These last ones wear also sunglasses and other beautiful feminine ornaments. Some of them, those of darker skin, come from the Republic of South Sudan; others come from the Nuba Mountains, the region of the Blue Nile or Darfur. Those with a somewhat clearer skin are original of the northern states of the Republic of Sudan.
Another fact that calls our attention is the presence of a kindergarten and a primary school inside the University which cater the children of students and teachers, allowing them to carry out their respective academic works without neglecting the care of their children, which in Sudan is an exclusively feminine task. It is necessary to keep in mind that here, like in other Arabic and African countries, it is very common for a woman to be a mother at the age of eighteen/twenty, which, in many cases, becomes enough reason to prevent the young women from continuing their studies.
This University is the realization of the dream of a visionary man at the end of the 19th century. His name was Babikir Badri (1860-1954). This Sudanese of Arabic culture had joined the army of Mohammed Ahmed Al-Mahdi when this charismatic leader, taking advantage of the dissatisfaction of the local population against the colonial Turk - Egyptian authorities, united the different tribes against them. The tribal Sudanese-Arab leaders felt humiliated and oppressed by the taxes. The desire of autonomy went hand in hand with a religious dimension, since the Mahdi had proclaimed himself a divine envoy to establish the government of God on earth.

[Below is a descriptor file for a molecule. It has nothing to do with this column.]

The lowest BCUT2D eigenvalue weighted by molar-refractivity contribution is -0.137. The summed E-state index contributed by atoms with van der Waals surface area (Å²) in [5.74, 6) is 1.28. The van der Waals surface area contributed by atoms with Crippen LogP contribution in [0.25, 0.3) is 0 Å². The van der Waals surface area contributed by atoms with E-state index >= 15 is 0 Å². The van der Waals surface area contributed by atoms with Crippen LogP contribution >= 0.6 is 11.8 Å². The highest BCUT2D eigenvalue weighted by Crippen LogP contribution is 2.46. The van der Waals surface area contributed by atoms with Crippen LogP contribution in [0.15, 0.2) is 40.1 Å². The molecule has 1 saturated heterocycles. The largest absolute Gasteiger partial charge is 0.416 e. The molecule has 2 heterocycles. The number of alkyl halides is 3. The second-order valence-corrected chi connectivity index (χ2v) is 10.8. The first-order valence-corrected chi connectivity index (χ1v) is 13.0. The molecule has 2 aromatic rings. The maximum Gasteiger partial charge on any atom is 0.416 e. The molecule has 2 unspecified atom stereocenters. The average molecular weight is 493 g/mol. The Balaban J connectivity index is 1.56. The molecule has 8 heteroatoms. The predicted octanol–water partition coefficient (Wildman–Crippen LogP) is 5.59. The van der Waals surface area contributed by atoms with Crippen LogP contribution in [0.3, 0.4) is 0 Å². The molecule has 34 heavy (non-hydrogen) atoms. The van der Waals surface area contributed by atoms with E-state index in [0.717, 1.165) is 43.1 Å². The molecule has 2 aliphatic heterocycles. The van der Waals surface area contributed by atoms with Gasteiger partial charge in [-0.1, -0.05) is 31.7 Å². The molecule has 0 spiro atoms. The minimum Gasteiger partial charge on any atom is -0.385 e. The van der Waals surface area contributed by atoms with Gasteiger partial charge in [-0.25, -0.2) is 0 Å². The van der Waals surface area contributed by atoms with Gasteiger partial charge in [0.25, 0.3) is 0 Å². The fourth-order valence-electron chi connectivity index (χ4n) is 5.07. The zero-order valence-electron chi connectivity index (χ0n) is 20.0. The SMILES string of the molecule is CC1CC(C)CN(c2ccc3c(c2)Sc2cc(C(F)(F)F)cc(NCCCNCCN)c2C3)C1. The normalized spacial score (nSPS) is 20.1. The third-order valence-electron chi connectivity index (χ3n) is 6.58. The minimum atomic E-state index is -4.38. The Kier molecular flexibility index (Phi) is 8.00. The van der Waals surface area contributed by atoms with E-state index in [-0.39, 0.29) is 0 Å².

After conquering Khartoum, the Mahdi sent an army to occupy Egypt. Babikir Badri was among the soldiers. That army was defeated and Babikir spent five years in the Egyptian prisons, which did not prevent him from being part later of the Mahdist army that in 1898 tried to stop the assault of the British troops on Omdurmán, the Sudanese capital that the Mahdi had inaugurated.
Babikir Badri survived the massacre that the British inflicted on the Mahdists and fled following the riverbed of the Blue Nile up to Rufu’a. There he realized that the reason of that defeat was the technological inferiority of the Sudanese troops. He saw with clarity that Sudan needed a revolution in the field of education. Then he offered himself to the colonial authorities to become an education inspector.
After a two weeks training, the new British colonial government agreed to use him for such a task.
In the first years of the colonial period the only existing schools in Sudan were the Koranic schools (Khalwas), where the children learnt the Arabic language and memorized the Koran. There were arising also the first schools of the colonial Government while supporting the schools opened by the missionaries, both Catholics and Protestants.
Babikir Badri complained that the Khalwas did not help to develop the whole potential of the Sudanese people nor to promote a progress that would allow them to reach the levels of development of other peoples. The teaching of the Koranic principles was not enough and had to be complemented with a secular program. On the other hand, in his opinion, the schools of the missionaries, where sciences like geography, history, mathematics or the biology could be studied, did not respect the local culture. This was the conclusion reached by Babikir Badri after sending one of his daughters to a school opened by the Copts in 1902.
According to him, the education had to integrate the benefits of modern sciences with the local culture. He also believed that the schools had to be independent from the government. In fact, Al-Ahfad, the University that today transmits his pedagogic ideology, is a non-governmental organization.